E-mail deze pagina. Auteur: Hans Kruuk H. Uitgever: Cambridge University Press. Co-auteur: H.
Hunter and Hunted: Relationships between Carnivores and People | Commonwealth Honors College
Samenvatting Humans have mixed emotions concerning carnivores. We admire them as beautiful hunters, cosset them as pets, and use their pelts and other products in clothing, medicines and cosmetics. However, they are also responsible for killing us and our livestock, carry disease and compete with us for space and food. While some advocate the conservation of predators such as wolves and tigers, others see them as vermin and want them gone.
In this book, Hans Kruuk, a life-long naturalist with a passion for predators tells the fascinating story of carnivores and our intricate relationships with them. Illustrated with specially commissioned drawings, it deals with the wild beauty of carnivores and their conservation, but also with furs and medicine, man-eaters and sheep-killers, explaining in simple terms what the role of carnivores is in nature, how this impacts on human lives, our art and literature, how we instinctively respond to them and why.
Toon meer Toon minder. Recensie s 'Hunter and Hunted is aimed at a general audience and written to entertain as well as to inform and educate, achieving both aims rather well British Wildlife [Hans Kruk] hits a literary home run with his latest book Of the 25 species analysed, all weighing more than 15 kilograms, 15 had lost more than half their range. Up to nine of these species once roamed South and South-East Asia, but today large areas have lost them all.
The smallest declines were in the tundra and northern forests, where the relative scarcity of humans gives bears and wolves space to hunt. Most of the big beasts are now skulking on the margins of their former ranges, making them more vulnerable to extinction, says Wolf. But there are exceptions.
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Striped, spotted and brown hyenas have conceded only 15, 24 and 27 per cent respectively, and the grey wolf 26 per cent. In between, with losses of between 30 and 90 per cent, are various species of bears and big cats such as leopards, pumas and jaguars. But again, there are exceptions. In the case of predator-human conflict over depredation, Treves and Naughton-Treves [ 13 ] suggested that carnivore killing by hunters may actually promote conflict.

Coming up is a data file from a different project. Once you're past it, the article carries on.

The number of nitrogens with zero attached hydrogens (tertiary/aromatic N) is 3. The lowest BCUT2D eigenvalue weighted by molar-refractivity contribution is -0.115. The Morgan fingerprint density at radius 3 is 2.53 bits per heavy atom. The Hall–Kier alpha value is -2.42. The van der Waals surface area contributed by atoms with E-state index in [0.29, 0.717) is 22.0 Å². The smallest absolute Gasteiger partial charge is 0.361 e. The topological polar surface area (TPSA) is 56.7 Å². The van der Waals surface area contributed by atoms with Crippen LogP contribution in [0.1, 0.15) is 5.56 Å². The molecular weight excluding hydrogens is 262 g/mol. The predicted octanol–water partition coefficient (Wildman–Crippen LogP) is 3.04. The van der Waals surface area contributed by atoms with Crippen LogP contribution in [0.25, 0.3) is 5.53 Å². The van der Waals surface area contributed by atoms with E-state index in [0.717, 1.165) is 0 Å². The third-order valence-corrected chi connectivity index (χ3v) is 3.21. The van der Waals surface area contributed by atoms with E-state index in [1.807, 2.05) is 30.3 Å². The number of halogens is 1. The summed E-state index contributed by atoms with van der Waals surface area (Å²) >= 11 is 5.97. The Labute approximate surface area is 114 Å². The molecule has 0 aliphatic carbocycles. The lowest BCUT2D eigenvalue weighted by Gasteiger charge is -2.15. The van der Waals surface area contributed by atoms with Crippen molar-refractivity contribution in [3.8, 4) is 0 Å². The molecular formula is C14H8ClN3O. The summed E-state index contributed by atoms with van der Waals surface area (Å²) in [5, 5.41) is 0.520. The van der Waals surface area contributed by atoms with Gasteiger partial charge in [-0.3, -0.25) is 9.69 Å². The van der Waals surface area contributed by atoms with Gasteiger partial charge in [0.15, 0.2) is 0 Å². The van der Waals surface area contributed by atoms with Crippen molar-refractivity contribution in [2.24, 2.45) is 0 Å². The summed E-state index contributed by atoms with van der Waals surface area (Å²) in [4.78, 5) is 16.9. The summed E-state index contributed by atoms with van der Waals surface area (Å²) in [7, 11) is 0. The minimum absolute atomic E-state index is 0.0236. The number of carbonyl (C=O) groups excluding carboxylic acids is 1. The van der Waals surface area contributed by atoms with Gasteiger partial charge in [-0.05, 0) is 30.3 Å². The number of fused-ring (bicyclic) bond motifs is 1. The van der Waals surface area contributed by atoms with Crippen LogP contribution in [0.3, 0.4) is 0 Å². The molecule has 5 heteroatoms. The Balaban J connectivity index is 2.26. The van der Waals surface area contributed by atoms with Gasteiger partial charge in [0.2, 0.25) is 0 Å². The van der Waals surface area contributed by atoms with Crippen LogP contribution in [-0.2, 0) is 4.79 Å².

The process is thought to operate via shifts in age composition to younger age animals, which might depredate more because of higher encounter rates with livestock.
This process is thought to occur via the increased mobility of juvenile age classes of carnivores caused by decline in adult male territory tenure [ 14 ]. Moreover, hunting, culling or other lethal control targeted at specific individuals e. To confront these hypotheses, we examined a long-term dataset on human hunting of cougars and conflict involving cougars in BC, Canada. Cougar-human conflict and cougar hunting are relatively widespread and common, the latter attracting both local BC hunters as well as foreign hunters for guided hunts. We used this system to test whether: 1 cougars killed by hunters would be larger than those that came into conflict with people young animal hypothesis ; and 2 human hunting mortality and conflict incidence would be related problem animal and human hunting hypotheses.
We used a year dataset — on recorded cougar mortality in BC, Canada provided by the BC Ministry of Environment, wherein all records had an associated date. We used cougar kill records resulting from conflict and legal hunting events. For analyses involving age of conflict and legally hunted cougars [ 1 above] we used only those records with associated spatial data, sex and skull sizes.
The other analyses [ 2 above] were carried out using the larger dataset of spatially-referenced conflict and legal hunting mortalities of cougars with known sex, irrespective of whether skull size had been recorded.
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Only 96 illegal kills were recorded during —, of which 35 had associated skull length and width data and these were not used in analyses. We consider this a minimum estimate because evaluations of the frequency of illegal cougar kills have not been performed.
We do not expect illegal killing to vary across regions. Additional spatially-referenced mortality records of cougars with known sex , of which had associated skull information had unclear or unrecorded cause of death and were not used in analyses. After plotting kill locations by region in ArcGIS v. The larger dataset for analysis of cougar conflict in relation to human hunting levels included records. Skull size data length and width in mm were collected by BC Ministry of Environment personnel as a proxy for age.